The first week in October is Mental Illness Awareness Week. To commemorate, Unison Health offers this look at one of the most important issues within the mental health community — stigma.

When it comes to medical conditions, depression and other behavioral disorders are often among the most misunderstood. Although they’re quite common — 1 in 5 U.S. adults experience a mental illness — nearly 60% of adults who live with these conditions did not receive mental health services in the past year.

In part, that’s because behavioral disorders exist along an incredibly broad continuum of conditions, and they manifest themselves in very different ways among the people who live with them. As such, it can be difficult to gain an in-depth understanding of what is so often a highly personal struggle.

So we rely on the information that’s right in front of us. The media and entertainment industry, for example, often present the mentally ill as either dangerous or dealing with some inner turmoil that can be resolved through a hug and a few kind words.

The result, too often, is something known as stigma.

The Stigma of Depression and Other Behavioral Disorders

Stigma is when a person views someone else negatively because of a condition—in this case, a behavioral disorder. A person may be leery of engaging with someone because they’re concerned for their own well-being. They may also make an effort to engage, but come away feeling discouraged because their best intentions have, too often, too little impact. So it becomes easier for a person to withdraw, even as some they care about is visibly struggling.

What makes depression particularly problematic — especially compared to more conventional diseases — is that the stigma is often internalized by the person coping with the disorder. A person with cancer won’t often say, “I have cancer because I am a bad person,” but that’s all too common among people with depression.

Their brains are lying to them. No one really understands why this happens, but that’s the result. Their brains lie to them and tell them they’re no good. Which makes it hard to hear the good things other people are saying. Which makes people withdraw even further. Which makes for a terrible cycle of dysfunction.

Smashing the Stigma of Depression and Behavioral Disorders

Everyone touched by depression and other behavioral disorders (which, we’re pretty sure, constitutes just about everyone everywhere) can help to eliminate the stigmas that surround these common conditions! The National Alliance on Mental Illness (NAMI) has put together a few steps you can take.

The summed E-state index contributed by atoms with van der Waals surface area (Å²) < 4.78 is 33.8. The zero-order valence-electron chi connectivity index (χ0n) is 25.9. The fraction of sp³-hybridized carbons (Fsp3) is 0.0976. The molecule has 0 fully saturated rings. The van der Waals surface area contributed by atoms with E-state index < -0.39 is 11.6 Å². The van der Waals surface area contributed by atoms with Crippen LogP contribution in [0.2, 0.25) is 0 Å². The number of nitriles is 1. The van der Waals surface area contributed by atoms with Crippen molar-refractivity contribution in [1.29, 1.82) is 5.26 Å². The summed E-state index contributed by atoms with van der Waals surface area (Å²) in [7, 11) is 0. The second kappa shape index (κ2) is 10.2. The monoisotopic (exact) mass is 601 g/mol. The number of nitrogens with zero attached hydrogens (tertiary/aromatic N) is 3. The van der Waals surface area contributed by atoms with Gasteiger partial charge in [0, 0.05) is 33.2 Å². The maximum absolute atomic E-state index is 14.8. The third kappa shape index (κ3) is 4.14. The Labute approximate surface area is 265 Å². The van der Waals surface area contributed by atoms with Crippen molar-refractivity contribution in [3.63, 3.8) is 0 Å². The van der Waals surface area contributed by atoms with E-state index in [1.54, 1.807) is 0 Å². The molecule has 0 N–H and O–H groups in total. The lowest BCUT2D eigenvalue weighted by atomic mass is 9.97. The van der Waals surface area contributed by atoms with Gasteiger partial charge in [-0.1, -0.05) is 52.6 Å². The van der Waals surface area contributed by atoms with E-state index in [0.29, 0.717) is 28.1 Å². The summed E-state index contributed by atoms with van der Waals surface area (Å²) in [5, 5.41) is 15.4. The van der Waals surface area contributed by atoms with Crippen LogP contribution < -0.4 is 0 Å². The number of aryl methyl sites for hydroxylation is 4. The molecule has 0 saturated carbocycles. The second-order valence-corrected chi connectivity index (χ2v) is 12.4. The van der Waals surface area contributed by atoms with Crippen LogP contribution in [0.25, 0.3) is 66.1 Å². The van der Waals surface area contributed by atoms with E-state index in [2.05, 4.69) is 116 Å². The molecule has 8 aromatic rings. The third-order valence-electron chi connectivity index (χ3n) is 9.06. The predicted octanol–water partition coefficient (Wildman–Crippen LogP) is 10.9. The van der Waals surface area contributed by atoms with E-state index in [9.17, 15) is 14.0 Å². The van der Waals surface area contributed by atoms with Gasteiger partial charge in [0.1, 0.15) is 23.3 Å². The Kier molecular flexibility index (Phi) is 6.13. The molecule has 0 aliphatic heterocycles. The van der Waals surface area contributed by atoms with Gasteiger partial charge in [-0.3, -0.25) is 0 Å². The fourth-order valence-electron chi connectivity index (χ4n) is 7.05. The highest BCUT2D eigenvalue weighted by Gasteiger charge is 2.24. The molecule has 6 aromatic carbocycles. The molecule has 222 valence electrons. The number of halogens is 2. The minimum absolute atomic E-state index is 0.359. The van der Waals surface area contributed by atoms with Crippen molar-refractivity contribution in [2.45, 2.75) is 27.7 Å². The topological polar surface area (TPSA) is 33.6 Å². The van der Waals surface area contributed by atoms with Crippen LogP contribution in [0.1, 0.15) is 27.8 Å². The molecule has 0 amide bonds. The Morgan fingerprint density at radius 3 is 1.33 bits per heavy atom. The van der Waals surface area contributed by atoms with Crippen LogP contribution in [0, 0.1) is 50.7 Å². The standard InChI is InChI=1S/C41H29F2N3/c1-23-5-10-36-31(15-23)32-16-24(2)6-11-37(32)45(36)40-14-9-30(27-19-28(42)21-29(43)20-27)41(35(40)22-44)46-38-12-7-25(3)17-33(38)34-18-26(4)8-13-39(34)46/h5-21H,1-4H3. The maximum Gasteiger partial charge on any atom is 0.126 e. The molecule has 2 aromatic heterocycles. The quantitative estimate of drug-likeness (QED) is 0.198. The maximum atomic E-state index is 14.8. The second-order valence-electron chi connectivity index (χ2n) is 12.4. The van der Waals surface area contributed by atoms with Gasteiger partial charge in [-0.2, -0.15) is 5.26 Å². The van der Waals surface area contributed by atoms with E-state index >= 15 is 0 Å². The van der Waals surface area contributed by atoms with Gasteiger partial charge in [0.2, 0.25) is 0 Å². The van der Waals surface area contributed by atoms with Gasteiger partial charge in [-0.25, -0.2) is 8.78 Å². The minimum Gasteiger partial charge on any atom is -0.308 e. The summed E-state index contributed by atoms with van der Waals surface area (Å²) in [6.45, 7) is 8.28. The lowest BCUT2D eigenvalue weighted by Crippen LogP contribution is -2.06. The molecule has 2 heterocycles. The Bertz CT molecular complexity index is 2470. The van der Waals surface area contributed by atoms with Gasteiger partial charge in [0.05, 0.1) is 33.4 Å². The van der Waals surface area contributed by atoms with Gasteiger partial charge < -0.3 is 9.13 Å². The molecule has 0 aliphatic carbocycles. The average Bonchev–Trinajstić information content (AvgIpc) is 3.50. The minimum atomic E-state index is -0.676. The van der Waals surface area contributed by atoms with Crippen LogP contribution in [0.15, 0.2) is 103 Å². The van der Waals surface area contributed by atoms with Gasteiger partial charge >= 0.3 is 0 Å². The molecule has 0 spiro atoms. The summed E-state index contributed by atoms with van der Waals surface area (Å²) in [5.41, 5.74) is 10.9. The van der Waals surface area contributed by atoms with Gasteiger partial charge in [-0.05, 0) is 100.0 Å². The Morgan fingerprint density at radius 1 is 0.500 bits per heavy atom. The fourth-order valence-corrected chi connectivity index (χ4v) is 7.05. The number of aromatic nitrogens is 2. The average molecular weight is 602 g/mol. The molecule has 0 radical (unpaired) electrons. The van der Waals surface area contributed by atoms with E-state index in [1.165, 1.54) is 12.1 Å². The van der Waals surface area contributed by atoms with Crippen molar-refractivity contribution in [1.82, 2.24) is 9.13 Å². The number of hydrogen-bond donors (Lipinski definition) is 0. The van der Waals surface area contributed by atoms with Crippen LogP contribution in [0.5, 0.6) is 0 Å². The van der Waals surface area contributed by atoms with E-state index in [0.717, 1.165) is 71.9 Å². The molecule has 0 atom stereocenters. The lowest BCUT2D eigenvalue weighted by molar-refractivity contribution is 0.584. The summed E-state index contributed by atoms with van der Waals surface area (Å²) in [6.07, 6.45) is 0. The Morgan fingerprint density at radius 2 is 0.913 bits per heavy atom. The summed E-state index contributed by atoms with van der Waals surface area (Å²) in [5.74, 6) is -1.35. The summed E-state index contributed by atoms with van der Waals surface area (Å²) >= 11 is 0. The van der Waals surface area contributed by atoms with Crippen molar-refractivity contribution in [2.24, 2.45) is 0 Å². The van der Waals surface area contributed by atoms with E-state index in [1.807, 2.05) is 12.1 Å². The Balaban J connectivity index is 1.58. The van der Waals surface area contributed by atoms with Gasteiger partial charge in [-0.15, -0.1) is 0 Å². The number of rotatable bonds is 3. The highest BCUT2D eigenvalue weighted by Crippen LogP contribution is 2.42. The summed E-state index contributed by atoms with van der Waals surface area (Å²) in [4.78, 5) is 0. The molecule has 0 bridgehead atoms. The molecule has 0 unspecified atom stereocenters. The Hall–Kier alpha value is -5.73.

See the person, not the condition. Even people who live with depression, anxiety and other behavioral disorders have good days and bad days that might not be related to their condition. Consider whether the person is experiencing an episode — or just the same stresses and strains you experience on any given day. And when in doubt, ask (from a place of respect, of course).

If you think someone is having trouble, reach out. Often people who are in the midst of a depression, for example, will isolate themselves. It’s part of their own self-stigmatizing. Don’t be afraid to offer your support, and don’t worry if your words don’t immediately cure the problem. Just providing unconditional support can be incredibly meaningful.

Encourage equality in how people perceive physical illness and mental illness. You wouldn’t tell someone with a broken leg they’d feel better if they got more exercise. And you wouldn’t tell someone with skin cancer that people with liver cancer have it worse. When you just acknowledge that a person going through a depressive episode is suffering, and they really just need to feel heard or seen, you can do amazing things for someone you care about!

Unison Health Can Help When Depression Becomes Too Much

Sometimes, even when we all do our best to help someone, the pull of the behavioral disorder is just too strong. When that happens, Unison Health can help. Unison Health offers a broad array of services for adults, including programming designed to help each individual patient take those critical first steps toward a happier, healthier future For more information about Unison Health’s integrated care for adults, call 419-214-HOPE today!